What does this mean for Smallville?
There is a copyright infringement trial currently scheduled that might decide that. The Siegels claim that Smallville is part of the Superboy copyright. DC disagrees.
The “Smallville” claim will go towards one simple decision – is “Smallville” a TV show about Superboy, or is it a show about a young Clark Kent? The difference might not seem like much, but what it boils down to is that DC, as of right now, owns the copyright to Clark Kent, so if it was determined that “Smallville” is merely a show about a young Clark Kent, then Warner Brothers would be fine.
However, if a jury determines that “Smallville” is based upon Superboy (presuming that the current ruling saying the Siegels own Superboy’s copyright), then Time Warner would be in quite a difficult position. The position of Time Warner is that a young Clark Kent appeared in the comic well before Superboy was introduced, so a young Clark Kent is a good deal different than “Superboy.”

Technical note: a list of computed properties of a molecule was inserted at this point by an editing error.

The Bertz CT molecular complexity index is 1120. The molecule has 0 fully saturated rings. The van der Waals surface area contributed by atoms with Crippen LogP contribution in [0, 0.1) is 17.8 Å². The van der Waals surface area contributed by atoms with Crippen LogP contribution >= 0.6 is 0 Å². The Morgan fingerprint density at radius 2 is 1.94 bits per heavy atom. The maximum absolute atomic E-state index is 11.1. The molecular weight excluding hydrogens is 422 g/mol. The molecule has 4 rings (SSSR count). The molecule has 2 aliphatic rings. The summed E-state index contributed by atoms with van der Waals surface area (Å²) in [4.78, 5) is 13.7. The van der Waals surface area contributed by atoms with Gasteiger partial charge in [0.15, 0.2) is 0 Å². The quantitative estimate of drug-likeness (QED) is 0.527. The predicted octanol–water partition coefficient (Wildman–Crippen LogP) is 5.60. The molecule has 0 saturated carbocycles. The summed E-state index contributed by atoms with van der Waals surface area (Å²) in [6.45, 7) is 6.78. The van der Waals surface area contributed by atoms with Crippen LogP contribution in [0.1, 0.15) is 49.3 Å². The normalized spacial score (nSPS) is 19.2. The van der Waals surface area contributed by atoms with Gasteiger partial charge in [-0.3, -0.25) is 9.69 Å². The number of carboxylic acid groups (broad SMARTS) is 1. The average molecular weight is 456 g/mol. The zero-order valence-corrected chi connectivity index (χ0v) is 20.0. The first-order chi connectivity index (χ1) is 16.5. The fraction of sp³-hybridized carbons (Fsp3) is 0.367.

The Siegel’s side, of course, believes that not to be the case, citing the examples that the only “young Clark Kent” before Superboy’s introduction was an infant and toddler, never a teenager, and Judge Lew clearly leans towards the Siegels, stating in a footnote “In the Superboy comic strip, a billboard on the side of a rural country road announces, ‘Welcome to Smallville! Home of Superboy.”
Judge Lew, though, did not rule on the issue, saying a jury would have to decide.
What does this mean for Conner Kent?
Well, he is still close enough to the copyright currently owned by the Siegels that it would very likely would be seen as infringing upon the Superboy copyright if DC called him Superboy. After all, super-strong, flies, calls himself Kent in his secret identity and Superboy in his superhero identity? That’s way too close to the Superboy copyright. But what’s interesting is that Conner Kent really could easily distance himself from the Superboy copyright if DC wanted to. After all, “clone of Superman” is not part of the copyright at all, so if DC wanted to bring him back as a NEW character, with different powers – that’d be totally okay.
Is that it?
I think so.
You folks tell me! Any questions?